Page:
She is an intentional connector,
something of a network hub — introducing this student to that
conservator to that director to that foundation. Because her views are
respected and credible, she works to raise awareness of needs, then
helps raise the money and resources to meet them.
“My most rewarding projects are accomplished in partnership with
others,” she said. “Preservation projects benefit from multiple
perspectives and areas of expertise. No one can do it on their own.
Empowering people to lead is so important.”
With the support of the Andrew W. Mellon Foundation, for example,
Norris worked with the Getty Conservation Institute, the Metropolitan
Museum of Art and the Arab Image Foundation to strengthen photograph
conservation practice and awareness throughout the Middle East.
This network of organizations developed the Middle Eastern Photograph Preservation Initiative in the region that has trained more than 70 collection caretakers from Syria to Iraq, Morocco to Bahrain.
This summer she will teach a workshop for photograph collections
across the United Kingdom and in October will teach in Beijing for
caretakers of collections in China.
Photographs provide natural bridges between people, Norris said, even when they do not share language or other cultural ties.
“Weddings, family celebrations — everyone connects to those images,”
she said. “And I believe our work in preservation strengthens cultural
understanding and reconciliation. Photographs connect us in powerful
ways. They document history and celebrate humanity.”
From ‘Help!’ to hope
Because she is a Beatles aficionado, she often incorporates song
titles and lyrics in presentations she makes around the world—from “I’ve
Just Seen a Face” to “Help!”
A line of John Lennon’s lyrics from “Imagine” is on a sterling silver bracelet she wears daily — a call to see beyond the status quo to a world of peace and unity:
“You may say I’m a dreamer, but I’m not the only one.”
Peace and unity are not realities for many around the world.
Restoring traumatized cultures requires truth and justice, which can
bring agonizing history to the fore. Difficult conversations arise when
artifacts and images are encountered by those who lived their histories
and still bear the scars and the consequences.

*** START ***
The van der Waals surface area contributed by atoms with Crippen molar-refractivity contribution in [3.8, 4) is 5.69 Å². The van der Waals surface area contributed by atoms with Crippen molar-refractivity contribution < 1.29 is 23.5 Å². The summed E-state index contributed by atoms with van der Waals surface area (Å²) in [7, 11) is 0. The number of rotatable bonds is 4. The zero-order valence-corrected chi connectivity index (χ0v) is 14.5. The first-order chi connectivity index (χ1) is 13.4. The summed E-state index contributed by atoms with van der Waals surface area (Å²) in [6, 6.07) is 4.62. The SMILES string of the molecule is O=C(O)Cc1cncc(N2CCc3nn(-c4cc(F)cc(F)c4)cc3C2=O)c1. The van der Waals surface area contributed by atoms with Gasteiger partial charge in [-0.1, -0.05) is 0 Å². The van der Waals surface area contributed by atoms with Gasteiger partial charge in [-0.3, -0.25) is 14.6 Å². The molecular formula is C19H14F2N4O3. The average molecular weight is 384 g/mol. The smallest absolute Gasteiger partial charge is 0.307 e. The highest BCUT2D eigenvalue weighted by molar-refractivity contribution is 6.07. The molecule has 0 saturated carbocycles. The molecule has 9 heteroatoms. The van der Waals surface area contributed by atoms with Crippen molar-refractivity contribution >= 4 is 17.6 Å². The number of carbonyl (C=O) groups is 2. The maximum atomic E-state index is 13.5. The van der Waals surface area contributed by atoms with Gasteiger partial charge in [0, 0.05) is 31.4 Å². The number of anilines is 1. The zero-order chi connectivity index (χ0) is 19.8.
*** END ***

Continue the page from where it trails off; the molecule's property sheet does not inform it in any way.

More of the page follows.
“You have to be totally honest about your feelings and temperament,”
she said. “You can be in tears — and people connect to that, too.”
While building cultural bridges around the world, Norris has worked
vigorously to open doors and welcome those who might not otherwise have
gained entry to the field or even considered it as an option.
She led a consortium of national service organizations in the Historically Black Colleges and Universities (HBCU) Photograph Preservation Initiative,
addressing the endangered archival photo collections held at many of
those institutions, while also providing training and networking
opportunities for students and others at those schools.
“The expert letters in Norris’ dossier provide unequivocal praise for
her work in advancing the field of preservation studies with tireless
energy and dedication,” Watson said. “As her numerous high-profile
publications indicate, Norris works in easy collaboration with others,
not only to advance the field of photographic preservation, but also in
the spirit of mentoring others along the way.”
Ingrid Bogel, recently retired from her role as executive director of
the Conservation Center for Art and Historic Artifacts in Philadelphia,
which has conserved such items as Bruce Springsteen’s lyric notebooks,
Frank Lloyd Wright’s architectural drawings and other high-value art and
documents, ended her letter of endorsement with a note about Norris’
impact on other professionals.
“It is not at all unusual to receive an email in the wee hours of the
morning regarding a creative solution to a conservation issue or an
idea for advocacy to a new audience,” Bogel wrote. “Her enthusiasm is
infectious and inspires others to do their best work, whether it be
treating a work of art, providing preservation assistance, reaching out
to advocate on behalf of endangered artifacts or responding to a
cultural disaster…. She represents the best of us in her humanity, her
humility and her selflessness.”
Those traits produce what is perhaps the most powerful result of
conservation work — the impact it has on those whose lives are
represented in the objects and images.
Ricky Harris expressed this as well as anyone when he encountered
Norris’ generous and compassionate spirit a few years ago. It was a few
days after Christmas in 2014. Harris had just lost his mother and three
sons in a fire in rural Ohio. His best friend from high school, Michael
Emmons, who was a UD doctoral student in art conservation at the time,
contacted Norris about how to treat 200-plus photographs that had been
rescued from the fire.
Norris invited Emmons to get the photographs to Winterthur, where she
was about to teach a “photo block” session of the Winterthur Art
Conservation training program. She incorporated Harris’ photographs in
the block, teaching students how to analyze and treat them. Soon
afterward, the restored photographs and digital copies were returned to Harris and his family in Ohio.
“We’re pretty blown away by the fact that somebody wants to take
interest and care about this tiny little family,” Harris told a
University writer while the work was underway. “You tell them that me
and my family, my whole family -- we love them all.
“There’s no words to say how appreciative we are.”
There are no photographs to do that justice either.
Let the Francis Alison Award do the talking.
Article by Beth Miller; photos by Evan Krape and courtesy of Debra Hess Norris